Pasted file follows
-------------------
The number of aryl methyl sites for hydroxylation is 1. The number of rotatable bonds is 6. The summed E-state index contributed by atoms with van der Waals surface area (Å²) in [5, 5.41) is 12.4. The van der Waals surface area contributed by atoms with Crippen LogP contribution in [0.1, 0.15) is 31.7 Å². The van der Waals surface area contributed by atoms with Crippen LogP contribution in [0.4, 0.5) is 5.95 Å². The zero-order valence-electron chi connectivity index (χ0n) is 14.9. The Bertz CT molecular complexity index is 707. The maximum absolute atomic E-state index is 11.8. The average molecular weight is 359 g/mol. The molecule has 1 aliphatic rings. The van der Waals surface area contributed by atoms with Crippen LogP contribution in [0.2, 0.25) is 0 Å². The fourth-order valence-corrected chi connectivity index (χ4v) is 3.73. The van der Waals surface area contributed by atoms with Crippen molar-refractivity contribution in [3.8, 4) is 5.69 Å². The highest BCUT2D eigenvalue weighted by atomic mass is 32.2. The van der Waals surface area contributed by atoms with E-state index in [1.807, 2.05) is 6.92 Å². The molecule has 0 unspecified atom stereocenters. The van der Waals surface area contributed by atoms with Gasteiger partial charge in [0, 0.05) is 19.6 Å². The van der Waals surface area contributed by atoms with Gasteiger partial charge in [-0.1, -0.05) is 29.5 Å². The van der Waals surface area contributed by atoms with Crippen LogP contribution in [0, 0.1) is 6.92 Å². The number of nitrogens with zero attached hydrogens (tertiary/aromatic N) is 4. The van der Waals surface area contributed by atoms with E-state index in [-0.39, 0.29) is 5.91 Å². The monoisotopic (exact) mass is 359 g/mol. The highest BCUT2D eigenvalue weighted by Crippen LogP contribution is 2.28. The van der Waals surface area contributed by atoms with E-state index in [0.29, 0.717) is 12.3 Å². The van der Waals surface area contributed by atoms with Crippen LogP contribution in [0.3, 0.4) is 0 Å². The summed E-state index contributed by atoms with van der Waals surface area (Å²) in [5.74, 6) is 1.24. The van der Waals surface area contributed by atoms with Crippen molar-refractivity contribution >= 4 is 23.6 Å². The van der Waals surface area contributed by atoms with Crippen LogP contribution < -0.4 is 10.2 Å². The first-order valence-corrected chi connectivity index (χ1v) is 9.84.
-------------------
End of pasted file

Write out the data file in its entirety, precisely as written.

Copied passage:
The number of aryl methyl sites for hydroxylation is 1. The number of rotatable bonds is 6. The summed E-state index contributed by atoms with van der Waals surface area (Å²) in [5, 5.41) is 12.4. The van der Waals surface area contributed by atoms with Crippen LogP contribution in [0.1, 0.15) is 31.7 Å². The van der Waals surface area contributed by atoms with Crippen LogP contribution in [0.4, 0.5) is 5.95 Å². The zero-order valence-electron chi connectivity index (χ0n) is 14.9. The Bertz CT molecular complexity index is 707. The maximum absolute atomic E-state index is 11.8. The average molecular weight is 359 g/mol. The molecule has 1 aliphatic rings. The van der Waals surface area contributed by atoms with Crippen LogP contribution in [0.2, 0.25) is 0 Å². The fourth-order valence-corrected chi connectivity index (χ4v) is 3.73. The van der Waals surface area contributed by atoms with Crippen molar-refractivity contribution in [3.8, 4) is 5.69 Å². The highest BCUT2D eigenvalue weighted by atomic mass is 32.2. The van der Waals surface area contributed by atoms with E-state index in [1.807, 2.05) is 6.92 Å². The molecule has 0 unspecified atom stereocenters. The van der Waals surface area contributed by atoms with Gasteiger partial charge in [0, 0.05) is 19.6 Å². The van der Waals surface area contributed by atoms with Gasteiger partial charge in [-0.1, -0.05) is 29.5 Å². The van der Waals surface area contributed by atoms with Crippen LogP contribution in [0, 0.1) is 6.92 Å². The number of nitrogens with zero attached hydrogens (tertiary/aromatic N) is 4. The van der Waals surface area contributed by atoms with E-state index in [-0.39, 0.29) is 5.91 Å². The monoisotopic (exact) mass is 359 g/mol. The highest BCUT2D eigenvalue weighted by Crippen LogP contribution is 2.28. The van der Waals surface area contributed by atoms with E-state index in [0.29, 0.717) is 12.3 Å². The van der Waals surface area contributed by atoms with Crippen LogP contribution in [0.3, 0.4) is 0 Å². The summed E-state index contributed by atoms with van der Waals surface area (Å²) in [5.74, 6) is 1.24. The van der Waals surface area contributed by atoms with Crippen molar-refractivity contribution >= 4 is 23.6 Å². The van der Waals surface area contributed by atoms with Crippen LogP contribution < -0.4 is 10.2 Å². The first-order valence-corrected chi connectivity index (χ1v) is 9.84.